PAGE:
One of the most provocative outcomes of the recent confirmation of the existence of the Higgs boson particle is the related detection of dark matter. Although dark matter had been long predicted because of its notable gravitational pull on visible matter, the invisible substance could not be "seen" by any known technology—until recently. Using a technique called gravitational lensing, scientists at the University of Michigan discovered a filament of dark matter that connects two galaxies, and which gives evidence to the previously undetectable skeleton that imparts structure to the universe.
"We found the dark matter filaments. For the first time, we can see them," said University of Michigan physicist Jörg Dietrich. "This result is a verification that for many years was thought to be impossible."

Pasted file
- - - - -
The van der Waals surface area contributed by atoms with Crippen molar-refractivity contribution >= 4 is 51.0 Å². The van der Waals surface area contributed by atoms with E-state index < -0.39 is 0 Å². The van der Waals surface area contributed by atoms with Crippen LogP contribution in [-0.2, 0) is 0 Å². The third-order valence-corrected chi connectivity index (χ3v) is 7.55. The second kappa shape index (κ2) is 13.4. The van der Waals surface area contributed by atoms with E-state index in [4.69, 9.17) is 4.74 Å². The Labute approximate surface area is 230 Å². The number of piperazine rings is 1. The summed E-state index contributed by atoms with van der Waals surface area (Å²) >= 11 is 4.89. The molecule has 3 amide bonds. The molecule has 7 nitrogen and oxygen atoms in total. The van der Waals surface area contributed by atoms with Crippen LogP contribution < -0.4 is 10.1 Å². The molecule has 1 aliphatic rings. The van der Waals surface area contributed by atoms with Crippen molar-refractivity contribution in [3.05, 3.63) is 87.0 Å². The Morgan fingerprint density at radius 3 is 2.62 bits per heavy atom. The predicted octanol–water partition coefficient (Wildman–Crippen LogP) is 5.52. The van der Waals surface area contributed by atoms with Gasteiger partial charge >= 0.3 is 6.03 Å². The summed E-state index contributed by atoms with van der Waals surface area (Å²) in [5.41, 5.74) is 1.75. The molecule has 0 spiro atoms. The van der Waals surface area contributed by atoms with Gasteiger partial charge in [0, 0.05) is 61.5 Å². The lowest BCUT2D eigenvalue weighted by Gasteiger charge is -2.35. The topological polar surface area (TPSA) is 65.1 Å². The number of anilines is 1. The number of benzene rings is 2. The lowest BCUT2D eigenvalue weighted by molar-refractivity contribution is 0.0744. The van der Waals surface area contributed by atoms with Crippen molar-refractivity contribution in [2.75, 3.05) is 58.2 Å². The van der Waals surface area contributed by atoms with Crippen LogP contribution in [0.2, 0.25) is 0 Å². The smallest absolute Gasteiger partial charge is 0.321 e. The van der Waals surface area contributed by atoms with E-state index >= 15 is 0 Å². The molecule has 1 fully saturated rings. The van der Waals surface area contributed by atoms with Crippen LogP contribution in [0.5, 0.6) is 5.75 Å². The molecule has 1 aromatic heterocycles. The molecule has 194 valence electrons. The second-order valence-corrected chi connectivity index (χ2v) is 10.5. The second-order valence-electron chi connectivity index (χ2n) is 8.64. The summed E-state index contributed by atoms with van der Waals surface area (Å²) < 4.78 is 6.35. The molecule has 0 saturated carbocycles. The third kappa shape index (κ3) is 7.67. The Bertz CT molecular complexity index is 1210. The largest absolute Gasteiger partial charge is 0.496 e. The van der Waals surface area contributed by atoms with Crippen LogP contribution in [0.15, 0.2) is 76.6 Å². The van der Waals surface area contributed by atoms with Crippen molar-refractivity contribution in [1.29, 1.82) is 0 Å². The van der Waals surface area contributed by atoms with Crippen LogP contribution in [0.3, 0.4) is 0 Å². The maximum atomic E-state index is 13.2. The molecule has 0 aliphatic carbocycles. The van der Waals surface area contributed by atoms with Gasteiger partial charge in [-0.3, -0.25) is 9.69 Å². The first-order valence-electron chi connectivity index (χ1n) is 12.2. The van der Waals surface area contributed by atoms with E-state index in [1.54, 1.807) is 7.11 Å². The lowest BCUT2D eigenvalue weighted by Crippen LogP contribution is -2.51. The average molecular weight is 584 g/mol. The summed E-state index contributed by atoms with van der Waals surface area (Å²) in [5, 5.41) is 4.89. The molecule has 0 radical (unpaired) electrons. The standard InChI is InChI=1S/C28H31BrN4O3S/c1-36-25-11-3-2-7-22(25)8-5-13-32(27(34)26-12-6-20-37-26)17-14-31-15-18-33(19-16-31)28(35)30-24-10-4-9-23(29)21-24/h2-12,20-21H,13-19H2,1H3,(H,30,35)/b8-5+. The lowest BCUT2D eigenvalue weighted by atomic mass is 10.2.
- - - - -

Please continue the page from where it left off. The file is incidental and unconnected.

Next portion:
The use of advanced technologies to detect that which lies beyond our own physical senses enables us to probe ever-deeper secrets of science. The fact that dark matter—something that has no discernible presence or physicality to us—is theorized to compose over 80 percent of all matter is truly astounding. One is reminded of Plato's allegory of the cave, in which a mythical group of prisoners perceive reality only through shadows projected onto the back wall of a cave; they are never able to view the sources of the shadows directly. In this example, of course, we are the prisoners, limited by our own sensory capacities.
As scientists probe the extent and qualities of dark matter further, though, I look forward to the development of visualization methods that will allow us to explore this inscrutable substance as if it were physically present and knowable. Perhaps then we will gain a completely new understanding of matter as a whole.